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Oct. 4th, 2005

I went to the Museum of Modern Art last Thursday, and, as well as getting to see some Jackson Pollocks up close for the first time (make my entendre a double, etc), I was forced into the realisation that Andy Warhol was probably a genius after all. I always thought that as far as the theory went, yes, he was on the money, and that yes, art and commerce, fifteen minutes, all that, he'd pretty much called reality's bluff; however, I was never moved by the end product. Soulless and unexciting, I thought (and still do where those awful films are concerned, no matter how much of a practical joke they were meant to be). MOMA has the soup cans on display, and you could rave to me for four hours about their wider meaning as I sank into a Martini-induced stupor, but you'd still fail to convince me that they're at all interesting. They really are, as the uninitiated remarked in bewilderment when the paintings were first unveiled, just a bunch of soup cans.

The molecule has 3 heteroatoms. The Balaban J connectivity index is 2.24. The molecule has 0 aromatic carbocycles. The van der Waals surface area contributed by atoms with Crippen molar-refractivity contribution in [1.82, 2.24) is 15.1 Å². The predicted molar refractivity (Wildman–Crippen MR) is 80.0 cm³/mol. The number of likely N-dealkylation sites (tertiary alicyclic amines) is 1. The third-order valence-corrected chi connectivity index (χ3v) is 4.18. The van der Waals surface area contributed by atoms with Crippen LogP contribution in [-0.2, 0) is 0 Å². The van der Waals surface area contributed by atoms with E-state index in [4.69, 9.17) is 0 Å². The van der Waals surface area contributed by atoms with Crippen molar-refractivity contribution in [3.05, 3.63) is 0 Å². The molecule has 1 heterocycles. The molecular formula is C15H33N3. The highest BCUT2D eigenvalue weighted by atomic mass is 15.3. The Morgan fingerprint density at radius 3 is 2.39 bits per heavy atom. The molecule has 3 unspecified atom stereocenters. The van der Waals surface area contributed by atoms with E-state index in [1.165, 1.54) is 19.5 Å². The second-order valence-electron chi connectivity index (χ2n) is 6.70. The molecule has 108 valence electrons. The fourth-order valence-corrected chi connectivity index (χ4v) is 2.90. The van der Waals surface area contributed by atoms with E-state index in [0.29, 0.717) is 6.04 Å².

However, on two separate occasions (since MOMA has followed Tate Modern's lead and ordered things by theme and choronology, as opposed to necessarily by artist) I walked into a room and was utterly sucker-punched by a vast Warhol screenprint I'd never seen before. If you don't know them, tiny reproductions on your screen of Orange Car Crash Fourteen Times and Hammer and Sickle won't be enough to convey their visceral impact, but they persuaded me, against my will, that the old bugger might have been on to something after all.

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